Exchange traded fund flows over April suggest investors are taking a harder look at the cheap valuations in international markets after the post-Trump rally pushed U.S. markets toward loftier prices and new record highs. Additionally, low-cost ETF options remains a prominent theme as long-term investors try to optimize returns.
For instance, the iShares Core S&P 500 ETF (NYSEArca: IVV) was the most popular ETF play over the past month, attracting $6.6 billion in net inflows The Vanguard 500 Index (NYSEArca: VOO) was the fifth most popular play, bringing in $1.4 billion in inflows. In contrast, the SPDR S&P 500 ETF (NYSEArca: SPY) was the most hated ETF of the past month as investors yanked $4.3 billion out of the fund.
The shifting sentiment suggests that more long-term investors are leaning toward the cheaper IVV and VOO options – IVV has a 0.04% expense ratio and VOO has a 0.05% expense, whereas SPY comes with a 0.10% annual fee.
Both iShares and Vanguard ETFs have been attracting high inflows in recent years as investors and financial advisors increasingly turn to cheap, passive index-based funds to capitalized on the small improved total returns. In fact, the top ten ETFs with the highest inflows over the past month mostly include cheap iShares and Vanguard ETF options.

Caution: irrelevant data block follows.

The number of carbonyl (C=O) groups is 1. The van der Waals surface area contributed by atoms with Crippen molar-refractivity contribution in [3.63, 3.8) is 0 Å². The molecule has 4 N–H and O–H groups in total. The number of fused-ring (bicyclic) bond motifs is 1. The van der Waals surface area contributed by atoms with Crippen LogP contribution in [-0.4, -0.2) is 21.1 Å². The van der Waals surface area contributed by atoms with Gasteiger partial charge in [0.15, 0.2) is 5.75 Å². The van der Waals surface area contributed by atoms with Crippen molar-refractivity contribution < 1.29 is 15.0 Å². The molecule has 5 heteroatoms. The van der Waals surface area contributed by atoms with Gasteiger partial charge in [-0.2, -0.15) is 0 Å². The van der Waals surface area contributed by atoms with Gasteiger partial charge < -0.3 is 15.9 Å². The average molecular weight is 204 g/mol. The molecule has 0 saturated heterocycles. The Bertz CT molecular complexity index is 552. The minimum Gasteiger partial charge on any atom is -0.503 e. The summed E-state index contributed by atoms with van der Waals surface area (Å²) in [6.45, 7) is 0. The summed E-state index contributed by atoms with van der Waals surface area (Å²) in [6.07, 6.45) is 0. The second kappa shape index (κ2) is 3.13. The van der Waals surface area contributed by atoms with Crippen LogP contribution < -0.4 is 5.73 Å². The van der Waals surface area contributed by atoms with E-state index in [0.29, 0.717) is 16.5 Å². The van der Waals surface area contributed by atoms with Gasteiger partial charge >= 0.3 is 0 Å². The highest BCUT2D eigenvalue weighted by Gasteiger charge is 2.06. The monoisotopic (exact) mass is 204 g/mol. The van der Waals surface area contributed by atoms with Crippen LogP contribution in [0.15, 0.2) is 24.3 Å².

Along with the low-cost theme, international equities were also a big play over April. For instance, the iShares Core MSCI EAFE ETF (NYSEArca: IEFA) attracted $2.4 billion in inflows, iShares MSCI EAFE ETF (NYSEArca: EFA) added $1.6 billion and Vanguard FTSE Developed Markets ETF (NYSEArca: VEA) brought in $1.6 billion. The three ETFs all track developed markets outside the U.S., including developed European, Australasia and Far East countries. The iShares MSCI EMU ETF (NYSEArca: EZU), which tracks European Monetary Union or Eurozone states, also saw $1.1 billion in inflows.